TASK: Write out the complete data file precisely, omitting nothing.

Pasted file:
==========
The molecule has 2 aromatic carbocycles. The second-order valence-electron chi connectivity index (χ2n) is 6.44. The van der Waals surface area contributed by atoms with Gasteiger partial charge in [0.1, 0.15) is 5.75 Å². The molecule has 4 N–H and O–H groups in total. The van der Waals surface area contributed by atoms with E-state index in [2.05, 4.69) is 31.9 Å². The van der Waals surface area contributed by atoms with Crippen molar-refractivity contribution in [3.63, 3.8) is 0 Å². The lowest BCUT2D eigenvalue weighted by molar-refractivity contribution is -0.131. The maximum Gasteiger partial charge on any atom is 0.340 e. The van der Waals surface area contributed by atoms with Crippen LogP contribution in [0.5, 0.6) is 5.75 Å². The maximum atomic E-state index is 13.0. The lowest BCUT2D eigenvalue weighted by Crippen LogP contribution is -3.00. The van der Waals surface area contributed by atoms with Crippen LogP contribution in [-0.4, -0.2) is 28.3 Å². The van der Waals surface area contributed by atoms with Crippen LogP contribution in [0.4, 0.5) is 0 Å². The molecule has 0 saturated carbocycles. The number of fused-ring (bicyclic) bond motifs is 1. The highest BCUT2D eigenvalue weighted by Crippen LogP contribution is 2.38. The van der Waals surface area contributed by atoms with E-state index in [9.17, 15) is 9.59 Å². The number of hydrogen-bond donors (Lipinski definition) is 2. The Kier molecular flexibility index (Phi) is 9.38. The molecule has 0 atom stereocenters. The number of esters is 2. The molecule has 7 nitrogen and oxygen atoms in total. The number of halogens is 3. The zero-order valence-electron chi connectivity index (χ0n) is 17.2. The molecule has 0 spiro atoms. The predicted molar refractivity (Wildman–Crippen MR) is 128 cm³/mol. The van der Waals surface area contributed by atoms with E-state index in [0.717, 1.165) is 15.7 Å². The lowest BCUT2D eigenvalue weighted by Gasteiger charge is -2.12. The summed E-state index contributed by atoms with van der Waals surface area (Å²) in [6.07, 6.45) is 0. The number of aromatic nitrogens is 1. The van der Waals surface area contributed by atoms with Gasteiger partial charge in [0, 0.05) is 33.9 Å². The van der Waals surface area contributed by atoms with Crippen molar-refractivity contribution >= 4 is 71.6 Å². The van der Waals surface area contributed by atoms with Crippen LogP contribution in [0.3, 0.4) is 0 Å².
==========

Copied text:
The molecule has 2 aromatic carbocycles. The second-order valence-electron chi connectivity index (χ2n) is 6.44. The van der Waals surface area contributed by atoms with Gasteiger partial charge in [0.1, 0.15) is 5.75 Å². The molecule has 4 N–H and O–H groups in total. The van der Waals surface area contributed by atoms with E-state index in [2.05, 4.69) is 31.9 Å². The van der Waals surface area contributed by atoms with Crippen molar-refractivity contribution in [3.63, 3.8) is 0 Å². The lowest BCUT2D eigenvalue weighted by molar-refractivity contribution is -0.131. The maximum Gasteiger partial charge on any atom is 0.340 e. The van der Waals surface area contributed by atoms with Crippen LogP contribution in [0.5, 0.6) is 5.75 Å². The maximum atomic E-state index is 13.0. The lowest BCUT2D eigenvalue weighted by Crippen LogP contribution is -3.00. The van der Waals surface area contributed by atoms with Crippen LogP contribution in [-0.4, -0.2) is 28.3 Å². The van der Waals surface area contributed by atoms with Crippen LogP contribution in [0.4, 0.5) is 0 Å². The molecule has 0 saturated carbocycles. The number of fused-ring (bicyclic) bond motifs is 1. The highest BCUT2D eigenvalue weighted by Crippen LogP contribution is 2.38. The van der Waals surface area contributed by atoms with E-state index in [9.17, 15) is 9.59 Å². The number of hydrogen-bond donors (Lipinski definition) is 2. The Kier molecular flexibility index (Phi) is 9.38. The molecule has 0 atom stereocenters. The number of esters is 2. The molecule has 7 nitrogen and oxygen atoms in total. The number of halogens is 3. The zero-order valence-electron chi connectivity index (χ0n) is 17.2. The molecule has 0 spiro atoms. The predicted molar refractivity (Wildman–Crippen MR) is 128 cm³/mol. The van der Waals surface area contributed by atoms with E-state index in [0.717, 1.165) is 15.7 Å². The lowest BCUT2D eigenvalue weighted by Gasteiger charge is -2.12. The summed E-state index contributed by atoms with van der Waals surface area (Å²) in [6.07, 6.45) is 0. The number of aromatic nitrogens is 1. The van der Waals surface area contributed by atoms with Gasteiger partial charge in [0, 0.05) is 33.9 Å². The van der Waals surface area contributed by atoms with Crippen molar-refractivity contribution >= 4 is 71.6 Å². The van der Waals surface area contributed by atoms with Crippen LogP contribution in [0.3, 0.4) is 0 Å².